Dear Deceased

I don’t think I actually know anyone foolish enough to ask me when I’ll be over my husband’s death, but I’ve had the answer queued up just in case: When I stop getting mail addressed to him.

My favorite bits of mail addressed to him are the ones marked: “URGENT”. Sender, I’m calling hyperbole on that. I find the credit card offers amusing, in a sinister sort of way. I like to indulge in the dark fantasy of me engaged in risky or nutty behaviors. Imagine the grief induced spending bender I could go on with all those credit cards and their ridiculous $25,000 limits. Crikey! I’ve also been known to let out a titter or two when receiving life insurance offers in his name. My doorman no doubt has wondered at what my “ship has sailed” mutterings at the mailbox actually mean. Some of these communications to (versus “from”) the beyond have been jarring if not deeply upsetting. I’ve had more than one conversation with development officers explaining; “the customary reply to my news is to offer condolences!” I mean, if you’re going to ask for money from people, particularly dead people, you best learn some social niceties. The other day I received an email addressed to him (odd but true). It was from an NPR affiliate asking for money. My husband and I had not lived in listening distance to the station for fifteen years, so the solicitation was odd to begin with. I hit reply and asked to have my late husband’s name removed from their list. Clearly I unleashed a beast, because I then received several more emails also addressed to him. I replied to them all before I considered that a high school intern was probably manning the mailbox. This morning first thing, I emailed the director of their development office and zippity zappity do, he immediately apologized and took care of it. He was professional and human; a breath of freaking fresh air (get it? Fresh Air!) well done NPR, it’s only April but you’re in the running for 1st Place. (For those keeping score, the loser was determined very early this year: my wedding photographer, also a former colleague, Facebook messaged me asking if my husband and I would like to buy the negatives of our wedding photos. Upsetting? Sure, but not as gut wrenching as when I explained that he died and the response was: “They’re $250.” Duuuuuuuuuuuuuude.)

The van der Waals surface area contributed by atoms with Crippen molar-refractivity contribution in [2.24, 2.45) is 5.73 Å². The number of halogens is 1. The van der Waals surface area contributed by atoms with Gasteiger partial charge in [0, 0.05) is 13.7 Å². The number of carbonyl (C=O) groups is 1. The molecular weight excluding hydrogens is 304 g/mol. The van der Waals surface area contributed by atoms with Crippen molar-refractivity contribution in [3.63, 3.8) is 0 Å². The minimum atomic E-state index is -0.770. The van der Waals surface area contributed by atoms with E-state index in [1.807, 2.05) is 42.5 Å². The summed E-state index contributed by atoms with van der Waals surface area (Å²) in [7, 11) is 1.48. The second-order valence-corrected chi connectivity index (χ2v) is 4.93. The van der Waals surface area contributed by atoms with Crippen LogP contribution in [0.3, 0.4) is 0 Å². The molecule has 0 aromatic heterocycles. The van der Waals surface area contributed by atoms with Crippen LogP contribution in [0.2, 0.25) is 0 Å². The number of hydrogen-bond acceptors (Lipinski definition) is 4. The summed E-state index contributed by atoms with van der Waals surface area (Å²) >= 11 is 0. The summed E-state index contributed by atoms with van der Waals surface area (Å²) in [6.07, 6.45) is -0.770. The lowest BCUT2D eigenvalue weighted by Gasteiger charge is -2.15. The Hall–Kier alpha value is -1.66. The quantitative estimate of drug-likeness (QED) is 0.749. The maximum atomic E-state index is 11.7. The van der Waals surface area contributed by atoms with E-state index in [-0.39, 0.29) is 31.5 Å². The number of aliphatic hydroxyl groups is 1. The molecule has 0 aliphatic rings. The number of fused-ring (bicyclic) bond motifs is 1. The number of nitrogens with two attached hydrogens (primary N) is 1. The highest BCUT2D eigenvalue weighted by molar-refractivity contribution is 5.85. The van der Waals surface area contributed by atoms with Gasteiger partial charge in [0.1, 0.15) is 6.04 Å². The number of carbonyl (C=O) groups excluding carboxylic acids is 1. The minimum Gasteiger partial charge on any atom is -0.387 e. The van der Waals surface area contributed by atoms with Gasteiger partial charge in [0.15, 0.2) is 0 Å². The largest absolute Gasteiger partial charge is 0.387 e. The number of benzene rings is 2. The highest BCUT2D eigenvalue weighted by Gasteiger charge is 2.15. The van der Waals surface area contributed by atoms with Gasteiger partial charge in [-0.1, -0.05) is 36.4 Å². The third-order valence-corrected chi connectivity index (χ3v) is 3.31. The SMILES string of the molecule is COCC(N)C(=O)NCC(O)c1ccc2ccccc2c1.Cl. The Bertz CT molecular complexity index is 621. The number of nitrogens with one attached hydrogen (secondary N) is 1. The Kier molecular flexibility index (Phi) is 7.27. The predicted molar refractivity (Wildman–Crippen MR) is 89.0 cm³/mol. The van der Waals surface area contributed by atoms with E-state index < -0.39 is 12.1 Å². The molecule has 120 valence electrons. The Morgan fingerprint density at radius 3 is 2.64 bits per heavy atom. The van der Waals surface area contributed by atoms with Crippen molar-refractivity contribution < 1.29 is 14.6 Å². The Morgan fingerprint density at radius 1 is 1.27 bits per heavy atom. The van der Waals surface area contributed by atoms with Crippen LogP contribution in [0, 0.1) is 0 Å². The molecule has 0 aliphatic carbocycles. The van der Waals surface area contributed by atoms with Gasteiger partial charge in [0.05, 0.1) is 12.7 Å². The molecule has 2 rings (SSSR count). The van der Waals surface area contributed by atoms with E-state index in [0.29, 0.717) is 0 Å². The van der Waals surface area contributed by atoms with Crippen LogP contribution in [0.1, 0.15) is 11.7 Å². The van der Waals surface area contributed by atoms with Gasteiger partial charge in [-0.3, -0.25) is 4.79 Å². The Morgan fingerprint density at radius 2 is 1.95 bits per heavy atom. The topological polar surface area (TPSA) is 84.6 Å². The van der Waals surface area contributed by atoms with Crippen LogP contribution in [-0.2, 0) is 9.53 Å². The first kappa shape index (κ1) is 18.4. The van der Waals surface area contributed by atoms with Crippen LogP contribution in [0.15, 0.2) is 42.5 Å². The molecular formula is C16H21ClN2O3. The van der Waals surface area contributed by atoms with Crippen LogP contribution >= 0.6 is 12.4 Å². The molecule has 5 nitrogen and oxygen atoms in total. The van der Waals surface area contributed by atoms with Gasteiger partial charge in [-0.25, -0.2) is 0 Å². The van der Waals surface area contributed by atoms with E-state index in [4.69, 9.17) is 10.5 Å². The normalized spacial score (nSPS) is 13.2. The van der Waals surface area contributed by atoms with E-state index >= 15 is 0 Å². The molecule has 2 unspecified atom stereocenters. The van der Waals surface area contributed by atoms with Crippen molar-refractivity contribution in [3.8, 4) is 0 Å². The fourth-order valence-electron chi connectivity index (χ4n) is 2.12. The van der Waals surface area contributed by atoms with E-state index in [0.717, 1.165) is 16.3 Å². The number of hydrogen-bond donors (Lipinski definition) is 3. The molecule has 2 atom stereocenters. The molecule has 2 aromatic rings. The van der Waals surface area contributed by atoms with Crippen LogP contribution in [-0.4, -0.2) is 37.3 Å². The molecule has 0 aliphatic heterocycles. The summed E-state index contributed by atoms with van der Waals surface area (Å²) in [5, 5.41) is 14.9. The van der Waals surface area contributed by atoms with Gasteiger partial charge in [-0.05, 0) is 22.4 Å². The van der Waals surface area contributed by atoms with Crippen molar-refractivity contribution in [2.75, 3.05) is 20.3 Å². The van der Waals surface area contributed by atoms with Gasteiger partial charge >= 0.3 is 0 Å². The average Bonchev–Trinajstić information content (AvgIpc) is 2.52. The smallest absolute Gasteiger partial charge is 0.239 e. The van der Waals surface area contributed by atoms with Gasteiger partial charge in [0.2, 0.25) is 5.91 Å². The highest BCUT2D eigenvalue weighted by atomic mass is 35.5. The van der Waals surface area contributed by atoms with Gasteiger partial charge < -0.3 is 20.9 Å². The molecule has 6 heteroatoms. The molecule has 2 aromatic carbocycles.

These communications are amusing or distressing depending upon where I am and what they are. When I’m sad and feeling small and alone, seeing his name stings like a back of the hand across my heart. It feels like a cosmic confirmation that the world doesn’t care. There are times when I’m feeling strong and hopeful and it still stings as it’s a reminder that I will forever be his widow. But there are times when I’m a bit numb, a shadow me, when it doesn’t exactly hurt. It’s more like when you run your fingertip through a candle tip; ah yes, I felt that. Other times, I just have to laugh.

While I never run to the mailbox hoping for a piece of mail addressed to my husband I have no doubt that some day I will and it will be in vain.

 

 

 

 

 

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